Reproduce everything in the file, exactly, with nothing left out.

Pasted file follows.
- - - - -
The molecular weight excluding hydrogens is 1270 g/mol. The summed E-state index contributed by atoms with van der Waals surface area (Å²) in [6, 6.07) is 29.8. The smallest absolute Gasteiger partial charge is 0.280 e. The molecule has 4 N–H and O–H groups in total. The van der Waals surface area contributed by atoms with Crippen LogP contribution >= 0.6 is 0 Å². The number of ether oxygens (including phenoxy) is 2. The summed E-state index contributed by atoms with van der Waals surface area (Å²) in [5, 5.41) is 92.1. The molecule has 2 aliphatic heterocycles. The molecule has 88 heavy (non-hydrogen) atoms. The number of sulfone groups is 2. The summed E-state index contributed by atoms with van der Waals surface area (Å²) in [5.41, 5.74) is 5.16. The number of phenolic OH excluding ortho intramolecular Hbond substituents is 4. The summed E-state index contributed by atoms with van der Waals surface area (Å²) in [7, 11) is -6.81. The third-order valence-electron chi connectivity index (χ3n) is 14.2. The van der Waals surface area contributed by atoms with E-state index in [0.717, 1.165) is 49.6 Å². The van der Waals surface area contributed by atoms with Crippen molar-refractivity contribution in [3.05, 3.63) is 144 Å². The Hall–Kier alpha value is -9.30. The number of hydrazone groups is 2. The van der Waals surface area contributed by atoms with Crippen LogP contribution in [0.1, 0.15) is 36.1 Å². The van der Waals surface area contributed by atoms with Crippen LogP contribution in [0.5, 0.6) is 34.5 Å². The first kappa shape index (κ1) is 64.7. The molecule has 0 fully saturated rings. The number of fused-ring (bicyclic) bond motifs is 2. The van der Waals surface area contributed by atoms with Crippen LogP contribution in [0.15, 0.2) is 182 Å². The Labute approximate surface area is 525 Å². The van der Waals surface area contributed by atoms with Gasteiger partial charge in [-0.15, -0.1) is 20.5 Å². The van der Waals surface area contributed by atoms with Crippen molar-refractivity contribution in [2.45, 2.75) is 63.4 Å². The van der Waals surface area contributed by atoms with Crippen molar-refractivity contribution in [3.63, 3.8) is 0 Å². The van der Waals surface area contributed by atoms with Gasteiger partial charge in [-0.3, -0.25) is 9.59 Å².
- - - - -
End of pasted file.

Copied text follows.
The molecular weight excluding hydrogens is 1270 g/mol. The summed E-state index contributed by atoms with van der Waals surface area (Å²) in [6, 6.07) is 29.8. The smallest absolute Gasteiger partial charge is 0.280 e. The molecule has 4 N–H and O–H groups in total. The van der Waals surface area contributed by atoms with Crippen LogP contribution >= 0.6 is 0 Å². The number of ether oxygens (including phenoxy) is 2. The summed E-state index contributed by atoms with van der Waals surface area (Å²) in [5, 5.41) is 92.1. The molecule has 2 aliphatic heterocycles. The molecule has 88 heavy (non-hydrogen) atoms. The number of sulfone groups is 2. The summed E-state index contributed by atoms with van der Waals surface area (Å²) in [5.41, 5.74) is 5.16. The number of phenolic OH excluding ortho intramolecular Hbond substituents is 4. The summed E-state index contributed by atoms with van der Waals surface area (Å²) in [7, 11) is -6.81. The third-order valence-electron chi connectivity index (χ3n) is 14.2. The van der Waals surface area contributed by atoms with E-state index in [0.717, 1.165) is 49.6 Å². The van der Waals surface area contributed by atoms with Crippen molar-refractivity contribution in [3.05, 3.63) is 144 Å². The Hall–Kier alpha value is -9.30. The number of hydrazone groups is 2. The van der Waals surface area contributed by atoms with Crippen LogP contribution in [0.1, 0.15) is 36.1 Å². The van der Waals surface area contributed by atoms with Crippen LogP contribution in [0.5, 0.6) is 34.5 Å². The first kappa shape index (κ1) is 64.7. The molecule has 0 fully saturated rings. The number of fused-ring (bicyclic) bond motifs is 2. The van der Waals surface area contributed by atoms with Crippen LogP contribution in [0.15, 0.2) is 182 Å². The Labute approximate surface area is 525 Å². The van der Waals surface area contributed by atoms with Gasteiger partial charge in [-0.15, -0.1) is 20.5 Å². The van der Waals surface area contributed by atoms with Crippen molar-refractivity contribution in [2.45, 2.75) is 63.4 Å². The van der Waals surface area contributed by atoms with Crippen molar-refractivity contribution in [3.63, 3.8) is 0 Å². The van der Waals surface area contributed by atoms with Gasteiger partial charge in [-0.3, -0.25) is 9.59 Å².